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Table of Contents

Lead Story

The dazzling divas of payments


Industry Update

Mobile POS payments moving up

It's a card, card world

Fees on unemployment payments opposed


GS Advisory Board:
Challenge breeds opportunity - Part II's widening circle

Blue skies, green payments

Women's evolution in the workforce

Selling Prepaid

Prepaid in brief

Case study: Government benefit cards

Magnify, refocus, realign

Interactive Transaction Services Inc.
The big bang of prepaid


Show me the residuals

Biff Matthews
CardWare International

Exploring vertical channels

Scott Henry


Street SmartsSM:
A gentle perspective on payments

Kelley Felts
Advanced Merchant Services Inc.

Rough seas for PCI

Tim Cranny
Panoptic Security Inc.

Three areas worth betting on

Lane Gordon

Check 21 POS solutions

Christian Murray
Global eTelecom Inc.

Be an antidote to panic

Jeff Fortney
Clearent LLC

The road best traveled

Company Profile

Smart Transaction Systems Inc.

DCC Merchant Services USA LLC

New Products

Ease and convenience with RDC

Panini I:Deal
Company: Panini North America Inc.

Find noncompliant devices, make money

Product Information Management System (PIMS)
Company: Broadband Central Inc.


The road best traveled



Resource Guide


A Bigger Thing

The Green Sheet Online Edition

March 09, 2009  •  Issue 09:03:01

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Magnify, refocus, realign

In a webinar presented by The 2009 Prepaid Card Expo, two industry veterans suggested program managers consider researching opportunities in the international realm. Ray Stanton, Managing Director at Stanton Consultancy Ltd., and David T. Shewmaker, Managing Director Europe for StoreFinancial, proposed that since competition in the U.S. market continues to grow, companies should expand their reach into an increasingly prepaid-savvy world.

"Prepaid is largely a saturated market in the U.S.," Stanton said. "If you go to just about every shopping mall, every retailer within that shopping mall, there is some form of prepaid card. You can't seem to get away from it." The U.K. market, for example, is largely untapped, Stanton claimed. "I think that the U.K. now in particular is in a land-grab type of environment," he said. But for U.S. companies to stake their claims in the U.K. and other international markets, companies "need to have the right products to be targeted at the right time for the right set of consumer habits," Stanton said.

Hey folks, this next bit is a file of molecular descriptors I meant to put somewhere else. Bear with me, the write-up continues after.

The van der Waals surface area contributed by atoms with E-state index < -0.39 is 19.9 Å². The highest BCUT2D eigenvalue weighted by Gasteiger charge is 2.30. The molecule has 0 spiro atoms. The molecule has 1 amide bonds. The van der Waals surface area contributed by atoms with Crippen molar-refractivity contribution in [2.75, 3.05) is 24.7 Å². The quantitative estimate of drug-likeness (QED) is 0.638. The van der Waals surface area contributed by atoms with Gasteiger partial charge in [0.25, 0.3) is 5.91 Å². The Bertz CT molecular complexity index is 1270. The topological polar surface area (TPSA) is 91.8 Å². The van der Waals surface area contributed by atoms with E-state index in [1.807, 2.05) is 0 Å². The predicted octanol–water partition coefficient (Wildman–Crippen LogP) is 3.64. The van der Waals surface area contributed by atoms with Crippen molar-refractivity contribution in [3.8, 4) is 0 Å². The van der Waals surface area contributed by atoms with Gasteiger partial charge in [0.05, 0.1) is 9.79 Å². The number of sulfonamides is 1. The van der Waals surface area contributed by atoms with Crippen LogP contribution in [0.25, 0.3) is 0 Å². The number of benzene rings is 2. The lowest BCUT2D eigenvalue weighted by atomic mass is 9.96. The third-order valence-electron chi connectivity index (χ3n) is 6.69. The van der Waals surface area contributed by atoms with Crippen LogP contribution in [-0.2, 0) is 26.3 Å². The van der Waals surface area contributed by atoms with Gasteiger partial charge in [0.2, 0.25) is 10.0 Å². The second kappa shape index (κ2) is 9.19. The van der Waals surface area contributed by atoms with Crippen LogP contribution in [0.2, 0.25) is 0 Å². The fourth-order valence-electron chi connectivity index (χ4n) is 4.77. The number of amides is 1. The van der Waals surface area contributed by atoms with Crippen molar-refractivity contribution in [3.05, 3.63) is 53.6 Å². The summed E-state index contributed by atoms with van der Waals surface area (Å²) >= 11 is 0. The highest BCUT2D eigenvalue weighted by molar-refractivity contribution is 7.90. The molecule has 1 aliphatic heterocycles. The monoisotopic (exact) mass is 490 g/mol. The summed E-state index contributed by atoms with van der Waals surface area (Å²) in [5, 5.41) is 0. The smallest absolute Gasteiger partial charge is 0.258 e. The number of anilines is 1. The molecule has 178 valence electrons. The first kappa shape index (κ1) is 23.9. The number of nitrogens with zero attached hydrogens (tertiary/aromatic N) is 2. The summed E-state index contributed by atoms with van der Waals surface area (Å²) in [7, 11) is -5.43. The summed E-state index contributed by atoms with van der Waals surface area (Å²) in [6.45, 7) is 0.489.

Shades of gray

Businesses must understand the complexities of individual countries when rolling out programs, Shewmaker said. When StoreFinancial rolls out gift card programs in U.K. shopping malls, Shewmaker reminds himself to "always take my U.S. glasses off and look through the eyes of what's going on in the U.K."

As an example, Shewmaker noted that it was cost-prohibitive to roll out one-time-only or instant-issue gift cards embedded with near field communication-enabled chips, but U.K. clerks had been taught to only accept chip and PIN smart cards to minimize fraud and heighten security. So it was "a little more involved" to educate retailers on the benefits of the cheaper mag stripe gift cards popular in the United States, he said.


U.S. businesses must also recognize the European market has a complex regulatory landscape. For instance, StoreFinancial had to postpone a rollout of gift card programs in Italian shopping malls because it didn't have clarification on regulations that governed single-load gift cards in Italy, Shewmaker said.

Know thy culture

Cultural differences must also be considered. Stanton said Italy has become a popular market for prepaid cards because Italians are generally leery of credit cards. "There is much more a usage of cash or debit within Italy," he noted. "Coupled alongside that is that the cost of credit cards and debit cards is extremely high. So they want an attractive option.

"Choose your markets carefully. Look to see what the attitude toward card usage is, whether a country is more cash-based, such as the south and the east of Europe, or whether they have an affinity with plastic to start with."

Stanton related a survey that reported only 10 percent of European respondents knew what a prepaid card was. That statistic speaks to the substantial investment businesses must make in education, as well as to the large, potentially lucrative opportunity for U.S. prepaid players looking to branch out globally.

For more stories from SellingPrepaid E-Magazine, as well as breaking news and forums devoted to the prepaid sphere, please visit

Notice to readers: These are archived articles. Contact names or information may be out of date. We regret any inconvenience.

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